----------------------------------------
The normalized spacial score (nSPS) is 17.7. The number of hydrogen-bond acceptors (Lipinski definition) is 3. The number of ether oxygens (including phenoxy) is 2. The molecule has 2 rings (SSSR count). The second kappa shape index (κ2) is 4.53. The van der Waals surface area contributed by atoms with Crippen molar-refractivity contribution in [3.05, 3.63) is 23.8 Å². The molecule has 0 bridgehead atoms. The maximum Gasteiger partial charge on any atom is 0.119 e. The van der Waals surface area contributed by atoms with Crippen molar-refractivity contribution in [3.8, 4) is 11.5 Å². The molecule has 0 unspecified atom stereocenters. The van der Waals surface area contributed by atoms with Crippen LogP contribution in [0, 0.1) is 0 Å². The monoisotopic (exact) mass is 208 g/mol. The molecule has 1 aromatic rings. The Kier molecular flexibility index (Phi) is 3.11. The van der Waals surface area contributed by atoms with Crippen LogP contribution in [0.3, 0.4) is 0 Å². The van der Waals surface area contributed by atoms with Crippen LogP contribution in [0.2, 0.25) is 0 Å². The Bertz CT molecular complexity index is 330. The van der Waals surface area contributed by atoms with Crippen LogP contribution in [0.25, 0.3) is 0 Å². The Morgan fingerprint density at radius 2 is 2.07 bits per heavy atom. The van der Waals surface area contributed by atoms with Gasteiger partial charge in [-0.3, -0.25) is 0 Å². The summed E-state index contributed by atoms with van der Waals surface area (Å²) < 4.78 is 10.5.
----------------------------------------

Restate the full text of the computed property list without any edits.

The normalized spacial score (nSPS) is 17.7. The number of hydrogen-bond acceptors (Lipinski definition) is 3. The number of ether oxygens (including phenoxy) is 2. The molecule has 2 rings (SSSR count). The second kappa shape index (κ2) is 4.53. The van der Waals surface area contributed by atoms with Crippen molar-refractivity contribution in [3.05, 3.63) is 23.8 Å². The molecule has 0 bridgehead atoms. The maximum Gasteiger partial charge on any atom is 0.119 e. The van der Waals surface area contributed by atoms with Crippen molar-refractivity contribution in [3.8, 4) is 11.5 Å². The molecule has 0 unspecified atom stereocenters. The van der Waals surface area contributed by atoms with Crippen LogP contribution in [0, 0.1) is 0 Å². The monoisotopic (exact) mass is 208 g/mol. The molecule has 1 aromatic rings. The Kier molecular flexibility index (Phi) is 3.11. The van der Waals surface area contributed by atoms with Crippen LogP contribution in [0.3, 0.4) is 0 Å². The van der Waals surface area contributed by atoms with Crippen LogP contribution in [0.2, 0.25) is 0 Å². The Bertz CT molecular complexity index is 330. The van der Waals surface area contributed by atoms with Crippen LogP contribution in [0.25, 0.3) is 0 Å². The Morgan fingerprint density at radius 2 is 2.07 bits per heavy atom. The van der Waals surface area contributed by atoms with Gasteiger partial charge in [-0.3, -0.25) is 0 Å². The summed E-state index contributed by atoms with van der Waals surface area (Å²) < 4.78 is 10.5.